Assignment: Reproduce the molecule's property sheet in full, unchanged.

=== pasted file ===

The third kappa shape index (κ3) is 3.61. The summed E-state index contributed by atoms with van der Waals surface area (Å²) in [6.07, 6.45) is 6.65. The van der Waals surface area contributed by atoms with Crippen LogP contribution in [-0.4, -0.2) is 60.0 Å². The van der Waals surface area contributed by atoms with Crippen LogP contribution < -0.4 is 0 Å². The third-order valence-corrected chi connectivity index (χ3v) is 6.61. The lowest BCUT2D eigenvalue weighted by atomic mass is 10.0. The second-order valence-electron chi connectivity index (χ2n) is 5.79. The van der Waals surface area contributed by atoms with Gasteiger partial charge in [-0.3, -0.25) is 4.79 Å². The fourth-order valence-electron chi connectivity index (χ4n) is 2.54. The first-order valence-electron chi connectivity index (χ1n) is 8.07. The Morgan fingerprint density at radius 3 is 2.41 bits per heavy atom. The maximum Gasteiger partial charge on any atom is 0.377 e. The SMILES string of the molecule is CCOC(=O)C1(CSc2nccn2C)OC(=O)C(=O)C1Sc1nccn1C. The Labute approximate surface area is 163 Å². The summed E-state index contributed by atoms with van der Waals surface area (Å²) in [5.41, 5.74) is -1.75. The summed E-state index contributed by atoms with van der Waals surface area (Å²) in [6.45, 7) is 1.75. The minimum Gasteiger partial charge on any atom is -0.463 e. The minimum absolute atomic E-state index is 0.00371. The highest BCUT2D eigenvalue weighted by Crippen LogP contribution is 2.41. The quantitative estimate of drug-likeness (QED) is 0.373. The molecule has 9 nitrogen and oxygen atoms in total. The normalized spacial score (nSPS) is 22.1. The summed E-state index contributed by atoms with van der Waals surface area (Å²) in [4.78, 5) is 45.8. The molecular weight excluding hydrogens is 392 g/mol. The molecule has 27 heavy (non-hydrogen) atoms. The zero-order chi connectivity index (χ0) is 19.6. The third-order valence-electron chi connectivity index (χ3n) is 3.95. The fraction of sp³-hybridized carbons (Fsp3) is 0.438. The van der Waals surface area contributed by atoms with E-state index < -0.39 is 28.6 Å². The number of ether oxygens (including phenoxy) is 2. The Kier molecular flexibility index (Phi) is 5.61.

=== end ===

The third kappa shape index (κ3) is 3.61. The summed E-state index contributed by atoms with van der Waals surface area (Å²) in [6.07, 6.45) is 6.65. The van der Waals surface area contributed by atoms with Crippen LogP contribution in [-0.4, -0.2) is 60.0 Å². The van der Waals surface area contributed by atoms with Crippen LogP contribution < -0.4 is 0 Å². The third-order valence-corrected chi connectivity index (χ3v) is 6.61. The lowest BCUT2D eigenvalue weighted by atomic mass is 10.0. The second-order valence-electron chi connectivity index (χ2n) is 5.79. The van der Waals surface area contributed by atoms with Gasteiger partial charge in [-0.3, -0.25) is 4.79 Å². The fourth-order valence-electron chi connectivity index (χ4n) is 2.54. The first-order valence-electron chi connectivity index (χ1n) is 8.07. The Morgan fingerprint density at radius 3 is 2.41 bits per heavy atom. The maximum Gasteiger partial charge on any atom is 0.377 e. The SMILES string of the molecule is CCOC(=O)C1(CSc2nccn2C)OC(=O)C(=O)C1Sc1nccn1C. The Labute approximate surface area is 163 Å². The summed E-state index contributed by atoms with van der Waals surface area (Å²) in [5.41, 5.74) is -1.75. The summed E-state index contributed by atoms with van der Waals surface area (Å²) in [6.45, 7) is 1.75. The minimum Gasteiger partial charge on any atom is -0.463 e. The minimum absolute atomic E-state index is 0.00371. The highest BCUT2D eigenvalue weighted by Crippen LogP contribution is 2.41. The quantitative estimate of drug-likeness (QED) is 0.373. The molecule has 9 nitrogen and oxygen atoms in total. The normalized spacial score (nSPS) is 22.1. The summed E-state index contributed by atoms with van der Waals surface area (Å²) in [4.78, 5) is 45.8. The molecular weight excluding hydrogens is 392 g/mol. The molecule has 27 heavy (non-hydrogen) atoms. The zero-order chi connectivity index (χ0) is 19.6. The third-order valence-electron chi connectivity index (χ3n) is 3.95. The fraction of sp³-hybridized carbons (Fsp3) is 0.438. The van der Waals surface area contributed by atoms with E-state index < -0.39 is 28.6 Å². The number of ether oxygens (including phenoxy) is 2. The Kier molecular flexibility index (Phi) is 5.61.